Article 22, 27+28 BIR have reflexive effect

and Catalyst Investment is incorrect.

Moreover this reflexive effect is not strict

rather English court has discretion to stay in situations where reflexive effect applies

Three reasons for this:

  1. No policy reason why reflexive effect should be strict

  2. Strict reflexive effect might cause injustice

    e.g. if courts were required to stay even where there was risk C would not receive justice in foreign courts

  3. power of court to grant stay where reflexive effect applies derives from English national rules (under which courts have discretion whether to stay)

    i.e. BIR merely grants courts power to decide whether to decline jurisdiction/stay under their own national rules

    however it does not grant the actual power to stay itself

JKN v JCN [2011]

Case was decided under Brussels II Regulation. Issue was whether proceedings in England under Article 3 (BIR II’s equivalent of Article 2) could be stayed at the discretion of English court. Held:

Is neither necessary nor desirable to extend Owusu principle to cases where there are parallel proceedings in a non-Member State.


  1. Effet Reflexe argument

  • Purpose of BIR is to prevent irreconcilable judgments

  • Thus allowing parallel proceedings to go ahead undermines this objective

  1. Lacuna argument

  • i.e. BIR gives no indication to Member States as to what to do where there are parallel proceedings in non-Member State

  • thus must be case that Member States can stay

  1. reasoning in Owusu not incompatible with this view

  • does not undermine legal certainty

    • i.e. as both parties are aware of the parallel proceedings, and it is in interests of both to only have one set of proceedings

    • this argument dubious

  • Coreck Maritime allows judicial discretion where there is no BIR provision for it

    Thus on facts, English proceedings stayed.

Jurisdiction Clauses

Konkola Copper Mines v Coromin [2005] (exclusive clause)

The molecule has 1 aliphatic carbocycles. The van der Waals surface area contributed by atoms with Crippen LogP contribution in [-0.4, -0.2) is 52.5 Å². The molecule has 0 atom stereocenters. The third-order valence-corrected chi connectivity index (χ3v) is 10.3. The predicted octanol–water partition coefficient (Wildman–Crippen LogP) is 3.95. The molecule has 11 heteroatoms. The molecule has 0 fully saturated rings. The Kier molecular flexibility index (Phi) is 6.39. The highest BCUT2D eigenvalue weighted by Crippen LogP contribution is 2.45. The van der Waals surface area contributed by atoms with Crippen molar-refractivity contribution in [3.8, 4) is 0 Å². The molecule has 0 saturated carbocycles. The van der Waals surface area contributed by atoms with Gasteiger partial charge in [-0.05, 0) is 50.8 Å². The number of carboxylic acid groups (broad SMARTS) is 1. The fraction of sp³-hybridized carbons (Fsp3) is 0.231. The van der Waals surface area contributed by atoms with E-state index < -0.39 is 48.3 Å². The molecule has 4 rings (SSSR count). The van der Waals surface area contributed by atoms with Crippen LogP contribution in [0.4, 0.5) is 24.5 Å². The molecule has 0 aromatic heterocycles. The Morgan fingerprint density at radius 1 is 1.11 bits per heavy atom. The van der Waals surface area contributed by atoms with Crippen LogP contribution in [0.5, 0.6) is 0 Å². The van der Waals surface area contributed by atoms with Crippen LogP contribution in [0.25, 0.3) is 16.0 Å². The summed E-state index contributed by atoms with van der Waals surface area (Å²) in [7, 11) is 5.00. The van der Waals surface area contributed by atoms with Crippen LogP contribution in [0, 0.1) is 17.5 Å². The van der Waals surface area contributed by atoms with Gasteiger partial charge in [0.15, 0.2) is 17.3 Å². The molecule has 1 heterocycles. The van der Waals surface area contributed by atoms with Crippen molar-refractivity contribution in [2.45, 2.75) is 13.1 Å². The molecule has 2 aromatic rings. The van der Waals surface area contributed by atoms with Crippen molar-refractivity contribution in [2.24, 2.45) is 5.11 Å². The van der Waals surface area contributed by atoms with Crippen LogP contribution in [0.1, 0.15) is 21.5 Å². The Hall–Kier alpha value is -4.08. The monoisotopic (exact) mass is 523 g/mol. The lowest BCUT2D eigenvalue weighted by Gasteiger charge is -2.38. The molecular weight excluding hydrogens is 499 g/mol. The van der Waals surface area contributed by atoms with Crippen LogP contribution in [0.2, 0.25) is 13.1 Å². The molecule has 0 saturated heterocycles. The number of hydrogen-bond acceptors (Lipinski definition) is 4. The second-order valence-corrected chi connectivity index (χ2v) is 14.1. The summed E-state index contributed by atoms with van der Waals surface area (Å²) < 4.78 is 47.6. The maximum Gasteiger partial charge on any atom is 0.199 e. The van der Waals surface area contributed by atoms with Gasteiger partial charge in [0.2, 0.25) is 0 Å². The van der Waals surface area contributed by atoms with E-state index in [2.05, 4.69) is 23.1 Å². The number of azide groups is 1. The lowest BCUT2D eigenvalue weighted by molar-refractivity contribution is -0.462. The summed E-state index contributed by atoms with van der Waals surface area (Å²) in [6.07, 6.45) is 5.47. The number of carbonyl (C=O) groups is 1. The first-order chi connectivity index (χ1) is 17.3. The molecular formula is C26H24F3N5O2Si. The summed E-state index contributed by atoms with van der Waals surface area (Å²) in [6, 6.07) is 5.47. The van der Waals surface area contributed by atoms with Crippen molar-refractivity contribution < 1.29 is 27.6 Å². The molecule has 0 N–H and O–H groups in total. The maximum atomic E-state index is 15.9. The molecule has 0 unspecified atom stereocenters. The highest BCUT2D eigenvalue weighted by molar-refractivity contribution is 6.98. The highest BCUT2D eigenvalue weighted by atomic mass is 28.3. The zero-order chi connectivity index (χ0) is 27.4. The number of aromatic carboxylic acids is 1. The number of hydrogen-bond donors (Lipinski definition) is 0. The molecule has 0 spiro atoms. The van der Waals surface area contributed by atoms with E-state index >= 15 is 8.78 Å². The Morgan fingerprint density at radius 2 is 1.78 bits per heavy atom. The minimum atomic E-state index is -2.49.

C brought proceedings against an English-domiciled defendant. D sought stay on grounds of exclusive jurisdiction clause in favour of Zambia. Held:

For other reasons, no stay was granted.

Colman J (obiter)

Where contract contains exclusive jurisdiction clause in favour of non-Member State, English courts have discretion to stay proceedings even if they have Art 2 jurisdiction

This because:

  1. Reflects objects of Regulation

  • i.e. object of Art. 23 is to respect party autonomy

  1. Treatment of jurisdiction clauses is a matter for national law

  • Schlosser Report on original Brussels Convention envisaged that the treatment of a jurisdiction clause in favour of non-Member State would be determined by that State’s national law

  • Thus question of treatment of such jurisdiction clauses is entirely outside scope of Regulation

  • If this is case, use of discretion by English court not contrary to Owusu

    • i.e. given question governed by national law, Owusu does not apply at all

  1. Need to avoid lacunae

  • Is no provision in Regulation for what happens where there is exclusive jurisdiction clause in favour of non-Member State

  • No conceptual basis for simply assuming that no respect for party autonomy should be shown here

Winnetka Trading Corp v Julius Bare International [2009] (possibly a non-exclusive clause)

Contract in question had jurisdiction clause in favour of non-Member State (although was not...